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Reputation risk management

By any measure, payment processor company Wirecard’s demise has been dramatic. Within a month of KPMG refusing to verify the company’s accounts, CEO Markus Braun had resigned and it had filed for insolvency with debts of over GBP 3 billion.

Given that the writing had been on the wall for over five years, plenty of tricky questions are now being asked of Wirecard’s management and its business partners. Its long-term auditor EY and Germany’s banking regulator are in the firing line. There is widespread talk of another Enron.

Professional services in the spotlight

Other advisors are also attracting red ink, including Wirecard’s crisis law firm and PR agency. Legal and communications firms generally manage to keep their names out of the media spotlight during major controversies involving their clients.

In part, this can be ascribed to an unwritten convention between the mainstream media and the hands that feed it that says that every organisation has the right to be heard, however unsavoury it’s reputation, and that their advisors are only doing what is expected of them.

With one man’s meat being another man’s poison, it remains to be seen whether Wirecard’s dramatic collapse hinders or benefits its crisis advisors.

However, with corporate governance, responsibility, and transparency in the spotlight as never before, it is incumbent on consulting companies of all stripes to ask difficult questions of clients before they are engaged, not afterwards.

As Arthur Andersen discovered with Enron, not asking difficult questions upfront can prove a perilous defence.

A 1MDB hoarding in Kuala Lumpur

Last week I had the fortune to be invited to speak on the topic of reputational risk management to MBA students and assorted internal auditors, risk managers, HR and communications executives at the Othman Yeop Abdullah Graduate School of Business at the Universiti Utara Malaysia in Kuala Lumpur.

Reputation risk may not be as high up the agenda of boards of directors and management teams in Malaysia as in some other countries, but it has gained importance in recent years due largely to two major crises:

  • the 1MDB scandal that led directly to the overturning of the Malaysian government, the arrest and forthcoming trial of former prime minister Najib Razak, fraud investigations in 10+ countries, and criminal charges laid against Goldman Sachs and two of its former employees
  • and the various woes befalling Malaysia Airlines (here’s my take on the mystery of MH370 from an online/social media perspective; if you haven’t already, I strongly recommend you read this in The Atlantic for what may well be the last word on the tragedy).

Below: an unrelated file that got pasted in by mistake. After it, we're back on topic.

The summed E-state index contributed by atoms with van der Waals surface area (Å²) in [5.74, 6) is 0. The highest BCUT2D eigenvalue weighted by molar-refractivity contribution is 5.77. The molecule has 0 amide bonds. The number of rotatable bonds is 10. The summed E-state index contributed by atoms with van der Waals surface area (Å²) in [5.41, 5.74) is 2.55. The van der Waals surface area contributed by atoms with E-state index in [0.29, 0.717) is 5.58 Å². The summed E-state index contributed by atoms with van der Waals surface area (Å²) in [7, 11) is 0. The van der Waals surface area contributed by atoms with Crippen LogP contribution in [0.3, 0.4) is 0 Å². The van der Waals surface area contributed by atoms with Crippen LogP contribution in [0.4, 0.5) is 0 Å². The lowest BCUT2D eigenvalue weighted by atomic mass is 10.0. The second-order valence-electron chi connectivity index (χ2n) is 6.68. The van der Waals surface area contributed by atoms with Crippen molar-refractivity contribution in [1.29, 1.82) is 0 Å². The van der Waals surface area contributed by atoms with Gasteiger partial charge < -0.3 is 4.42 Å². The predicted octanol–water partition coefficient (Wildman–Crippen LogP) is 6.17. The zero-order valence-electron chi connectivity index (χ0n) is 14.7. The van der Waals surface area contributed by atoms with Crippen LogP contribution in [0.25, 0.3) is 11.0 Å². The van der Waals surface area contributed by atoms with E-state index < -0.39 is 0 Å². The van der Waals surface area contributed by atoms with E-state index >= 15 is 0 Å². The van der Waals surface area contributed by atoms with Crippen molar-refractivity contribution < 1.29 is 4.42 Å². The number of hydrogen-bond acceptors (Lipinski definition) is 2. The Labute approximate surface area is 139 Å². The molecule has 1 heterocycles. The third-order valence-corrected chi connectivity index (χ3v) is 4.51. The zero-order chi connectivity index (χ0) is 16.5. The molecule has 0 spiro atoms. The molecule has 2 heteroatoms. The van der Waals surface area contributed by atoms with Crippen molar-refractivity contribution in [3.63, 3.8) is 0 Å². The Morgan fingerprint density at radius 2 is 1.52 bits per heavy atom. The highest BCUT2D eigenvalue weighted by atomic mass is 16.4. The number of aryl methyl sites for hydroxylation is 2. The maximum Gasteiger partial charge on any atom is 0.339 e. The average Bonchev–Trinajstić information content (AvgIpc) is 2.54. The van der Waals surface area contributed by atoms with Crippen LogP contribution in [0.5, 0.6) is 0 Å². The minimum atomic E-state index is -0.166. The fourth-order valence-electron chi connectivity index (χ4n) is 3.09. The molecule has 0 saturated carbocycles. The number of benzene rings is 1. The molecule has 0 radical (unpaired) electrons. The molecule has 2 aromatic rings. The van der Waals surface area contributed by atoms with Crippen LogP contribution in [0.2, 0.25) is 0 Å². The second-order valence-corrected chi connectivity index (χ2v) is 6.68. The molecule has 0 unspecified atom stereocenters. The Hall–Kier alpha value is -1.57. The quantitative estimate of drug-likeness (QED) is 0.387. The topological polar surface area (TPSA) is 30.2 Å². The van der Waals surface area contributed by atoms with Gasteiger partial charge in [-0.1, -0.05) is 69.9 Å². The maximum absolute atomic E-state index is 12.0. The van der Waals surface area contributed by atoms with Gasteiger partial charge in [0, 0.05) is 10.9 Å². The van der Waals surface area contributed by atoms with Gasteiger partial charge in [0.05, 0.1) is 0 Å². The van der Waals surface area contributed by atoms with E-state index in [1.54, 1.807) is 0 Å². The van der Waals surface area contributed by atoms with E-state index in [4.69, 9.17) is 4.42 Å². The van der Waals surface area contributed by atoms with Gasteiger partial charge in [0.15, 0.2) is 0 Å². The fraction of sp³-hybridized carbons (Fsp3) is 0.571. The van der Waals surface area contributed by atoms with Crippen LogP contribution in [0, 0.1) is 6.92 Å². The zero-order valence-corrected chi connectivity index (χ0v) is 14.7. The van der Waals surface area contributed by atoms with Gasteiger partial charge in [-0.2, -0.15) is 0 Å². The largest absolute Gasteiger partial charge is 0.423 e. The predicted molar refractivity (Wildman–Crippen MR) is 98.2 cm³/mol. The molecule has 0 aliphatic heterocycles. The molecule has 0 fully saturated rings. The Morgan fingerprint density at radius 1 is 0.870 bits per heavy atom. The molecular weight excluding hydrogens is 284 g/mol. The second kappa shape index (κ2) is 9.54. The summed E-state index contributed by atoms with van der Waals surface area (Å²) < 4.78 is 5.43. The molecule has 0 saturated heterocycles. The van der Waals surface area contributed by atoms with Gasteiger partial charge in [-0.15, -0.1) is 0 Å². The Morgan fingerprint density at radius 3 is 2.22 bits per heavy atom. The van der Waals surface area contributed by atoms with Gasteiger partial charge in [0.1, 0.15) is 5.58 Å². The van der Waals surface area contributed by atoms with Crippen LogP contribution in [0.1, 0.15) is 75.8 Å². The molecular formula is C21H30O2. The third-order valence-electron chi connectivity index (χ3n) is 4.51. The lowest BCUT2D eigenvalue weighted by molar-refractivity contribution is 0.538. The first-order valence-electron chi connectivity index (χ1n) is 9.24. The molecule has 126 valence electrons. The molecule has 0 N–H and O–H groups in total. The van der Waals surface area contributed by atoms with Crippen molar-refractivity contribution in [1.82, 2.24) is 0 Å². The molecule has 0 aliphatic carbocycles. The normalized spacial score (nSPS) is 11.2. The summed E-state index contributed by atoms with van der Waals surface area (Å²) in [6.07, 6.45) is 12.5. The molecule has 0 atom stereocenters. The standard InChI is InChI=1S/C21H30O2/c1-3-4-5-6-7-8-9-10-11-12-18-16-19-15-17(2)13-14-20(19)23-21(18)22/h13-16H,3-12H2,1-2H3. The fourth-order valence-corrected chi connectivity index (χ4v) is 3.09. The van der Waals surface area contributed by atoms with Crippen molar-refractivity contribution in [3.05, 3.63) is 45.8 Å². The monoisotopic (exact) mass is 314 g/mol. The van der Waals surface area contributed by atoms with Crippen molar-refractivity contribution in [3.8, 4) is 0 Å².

Whilst unresolved, both crises helped erode confidence and trust in institutions in Malaysia and raised (and continue to raise) legitimate questions about how Malaysia Inc – which is still largely dominated by a few family-controlled businesses – operates.

Accordingly, companies (especially government-owned or linked ones) and parts of government and civil society are actively considering the extent to which they are exposed to reputational risks, and thinking harder about how these should be minimised and managed.

The whys and hows of effective reputation risk management

Predicting and managing reputational risks poses a wealth of tricky questions and challenges – amongst them:

  • How should reputation risk be defined?
  • What are the primary drivers of corporate reputation?
  • What forms do these risks take?
  • Who is responsible for an organisation’s overall reputation?
  • Who should own corporate reputation on a day-to-day basis?
  • What role(s) should communications and marketing play in reputation risk management?
  • How best measure, track and report reputational threats?
  • Why can leaders be reluctant to get to the root of reputational issues?

I tackled these and other challenges in my presentation, setting out solutions based on my professional experience, research and observation.

Here are my slides:

Fortunately, trust in Malaysia appears to have been restored to some degree over the last eighteen months.

However it is clear that organisations based in Malaysia – and elsewhere – continue to grapple with the strategic, governance and operational challenges reputation risk management inevitably raises.

I will explore some of the questions raised in my talk in more depth over the coming weeks and months on this blog.

Meantime, I hope you find the slides useful.

The past few days have seen the Metropolitan Police in London, the FBI and US Immigration and Customs Enforcement (ICE) hauled over the coals for appearing to use inaccurate and non-consensual facial recognition technologies.

In the face of hostile media reports, public concerns about AI in general and complaints about their programmes specifically, as well as ongoing litigation, all three organisations have doubled down on the appropriateness and legality of their actions.